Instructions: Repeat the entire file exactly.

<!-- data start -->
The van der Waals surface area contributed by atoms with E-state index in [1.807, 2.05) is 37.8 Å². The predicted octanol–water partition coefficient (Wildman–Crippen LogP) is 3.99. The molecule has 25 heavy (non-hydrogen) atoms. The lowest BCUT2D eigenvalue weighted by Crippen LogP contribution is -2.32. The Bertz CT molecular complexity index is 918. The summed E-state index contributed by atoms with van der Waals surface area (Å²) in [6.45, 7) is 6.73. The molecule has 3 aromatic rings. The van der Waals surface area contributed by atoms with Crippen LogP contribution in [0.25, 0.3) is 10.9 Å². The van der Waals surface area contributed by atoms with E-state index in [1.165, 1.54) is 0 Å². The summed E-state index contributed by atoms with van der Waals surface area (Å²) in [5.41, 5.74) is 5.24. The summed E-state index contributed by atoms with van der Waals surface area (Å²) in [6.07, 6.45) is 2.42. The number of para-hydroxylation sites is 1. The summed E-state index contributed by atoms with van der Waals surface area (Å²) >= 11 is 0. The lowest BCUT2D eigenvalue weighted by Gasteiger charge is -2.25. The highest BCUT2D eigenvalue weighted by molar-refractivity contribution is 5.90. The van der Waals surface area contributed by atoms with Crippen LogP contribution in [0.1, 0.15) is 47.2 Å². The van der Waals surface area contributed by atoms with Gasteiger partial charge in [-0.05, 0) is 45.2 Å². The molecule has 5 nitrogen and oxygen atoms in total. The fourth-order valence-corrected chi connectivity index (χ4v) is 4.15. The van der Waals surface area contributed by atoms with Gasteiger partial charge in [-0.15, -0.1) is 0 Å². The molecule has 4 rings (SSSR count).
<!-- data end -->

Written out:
The van der Waals surface area contributed by atoms with E-state index in [1.807, 2.05) is 37.8 Å². The predicted octanol–water partition coefficient (Wildman–Crippen LogP) is 3.99. The molecule has 25 heavy (non-hydrogen) atoms. The lowest BCUT2D eigenvalue weighted by Crippen LogP contribution is -2.32. The Bertz CT molecular complexity index is 918. The summed E-state index contributed by atoms with van der Waals surface area (Å²) in [6.45, 7) is 6.73. The molecule has 3 aromatic rings. The van der Waals surface area contributed by atoms with Crippen LogP contribution in [0.25, 0.3) is 10.9 Å². The van der Waals surface area contributed by atoms with E-state index in [1.165, 1.54) is 0 Å². The summed E-state index contributed by atoms with van der Waals surface area (Å²) in [5.41, 5.74) is 5.24. The summed E-state index contributed by atoms with van der Waals surface area (Å²) in [6.07, 6.45) is 2.42. The number of para-hydroxylation sites is 1. The summed E-state index contributed by atoms with van der Waals surface area (Å²) >= 11 is 0. The lowest BCUT2D eigenvalue weighted by Gasteiger charge is -2.25. The highest BCUT2D eigenvalue weighted by molar-refractivity contribution is 5.90. The van der Waals surface area contributed by atoms with Crippen LogP contribution in [0.1, 0.15) is 47.2 Å². The van der Waals surface area contributed by atoms with Gasteiger partial charge in [-0.05, 0) is 45.2 Å². The molecule has 5 nitrogen and oxygen atoms in total. The fourth-order valence-corrected chi connectivity index (χ4v) is 4.15. The van der Waals surface area contributed by atoms with Gasteiger partial charge in [-0.15, -0.1) is 0 Å². The molecule has 4 rings (SSSR count).